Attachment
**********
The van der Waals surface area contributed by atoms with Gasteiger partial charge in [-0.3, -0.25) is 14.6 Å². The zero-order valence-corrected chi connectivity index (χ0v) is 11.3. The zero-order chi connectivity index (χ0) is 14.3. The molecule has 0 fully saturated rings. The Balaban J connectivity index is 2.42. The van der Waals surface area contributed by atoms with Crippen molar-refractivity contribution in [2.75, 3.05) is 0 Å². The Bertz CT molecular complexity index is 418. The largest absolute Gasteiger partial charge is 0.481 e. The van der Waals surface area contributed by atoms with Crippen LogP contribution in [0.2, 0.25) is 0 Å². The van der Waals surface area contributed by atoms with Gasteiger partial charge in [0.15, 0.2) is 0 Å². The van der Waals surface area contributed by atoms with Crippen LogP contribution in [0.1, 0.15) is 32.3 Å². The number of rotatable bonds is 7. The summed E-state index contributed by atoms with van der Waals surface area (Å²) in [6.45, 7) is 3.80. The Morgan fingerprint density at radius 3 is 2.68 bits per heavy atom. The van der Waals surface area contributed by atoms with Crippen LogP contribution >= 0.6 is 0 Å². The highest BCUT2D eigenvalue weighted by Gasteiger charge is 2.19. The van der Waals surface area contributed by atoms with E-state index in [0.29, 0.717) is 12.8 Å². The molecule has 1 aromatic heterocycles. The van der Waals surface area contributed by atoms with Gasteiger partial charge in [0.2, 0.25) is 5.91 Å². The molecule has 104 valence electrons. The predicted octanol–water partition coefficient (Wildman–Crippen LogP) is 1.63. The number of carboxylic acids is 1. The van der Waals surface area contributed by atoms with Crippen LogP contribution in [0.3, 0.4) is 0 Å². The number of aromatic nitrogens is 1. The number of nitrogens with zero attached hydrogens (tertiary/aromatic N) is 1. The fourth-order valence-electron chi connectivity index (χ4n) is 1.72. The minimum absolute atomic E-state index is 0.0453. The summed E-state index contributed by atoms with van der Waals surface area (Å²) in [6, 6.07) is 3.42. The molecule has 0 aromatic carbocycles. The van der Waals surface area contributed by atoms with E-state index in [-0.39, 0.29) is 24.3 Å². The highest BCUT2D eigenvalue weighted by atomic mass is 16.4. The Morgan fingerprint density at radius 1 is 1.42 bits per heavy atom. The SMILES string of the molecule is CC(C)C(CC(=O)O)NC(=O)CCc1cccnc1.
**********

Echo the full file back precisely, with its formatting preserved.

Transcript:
The van der Waals surface area contributed by atoms with Gasteiger partial charge in [-0.3, -0.25) is 14.6 Å². The zero-order valence-corrected chi connectivity index (χ0v) is 11.3. The zero-order chi connectivity index (χ0) is 14.3. The molecule has 0 fully saturated rings. The Balaban J connectivity index is 2.42. The van der Waals surface area contributed by atoms with Crippen molar-refractivity contribution in [2.75, 3.05) is 0 Å². The Bertz CT molecular complexity index is 418. The largest absolute Gasteiger partial charge is 0.481 e. The van der Waals surface area contributed by atoms with Crippen LogP contribution in [0.2, 0.25) is 0 Å². The van der Waals surface area contributed by atoms with Gasteiger partial charge in [0.15, 0.2) is 0 Å². The van der Waals surface area contributed by atoms with Crippen LogP contribution in [0.1, 0.15) is 32.3 Å². The number of rotatable bonds is 7. The summed E-state index contributed by atoms with van der Waals surface area (Å²) in [6.45, 7) is 3.80. The Morgan fingerprint density at radius 3 is 2.68 bits per heavy atom. The van der Waals surface area contributed by atoms with Crippen LogP contribution >= 0.6 is 0 Å². The highest BCUT2D eigenvalue weighted by Gasteiger charge is 2.19. The van der Waals surface area contributed by atoms with E-state index in [0.29, 0.717) is 12.8 Å². The molecule has 1 aromatic heterocycles. The van der Waals surface area contributed by atoms with Gasteiger partial charge in [0.2, 0.25) is 5.91 Å². The molecule has 104 valence electrons. The predicted octanol–water partition coefficient (Wildman–Crippen LogP) is 1.63. The number of carboxylic acids is 1. The van der Waals surface area contributed by atoms with Crippen LogP contribution in [0.3, 0.4) is 0 Å². The number of aromatic nitrogens is 1. The number of nitrogens with zero attached hydrogens (tertiary/aromatic N) is 1. The fourth-order valence-electron chi connectivity index (χ4n) is 1.72. The minimum absolute atomic E-state index is 0.0453. The summed E-state index contributed by atoms with van der Waals surface area (Å²) in [6, 6.07) is 3.42. The molecule has 0 aromatic carbocycles. The van der Waals surface area contributed by atoms with E-state index in [-0.39, 0.29) is 24.3 Å². The highest BCUT2D eigenvalue weighted by atomic mass is 16.4. The Morgan fingerprint density at radius 1 is 1.42 bits per heavy atom. The SMILES string of the molecule is CC(C)C(CC(=O)O)NC(=O)CCc1cccnc1.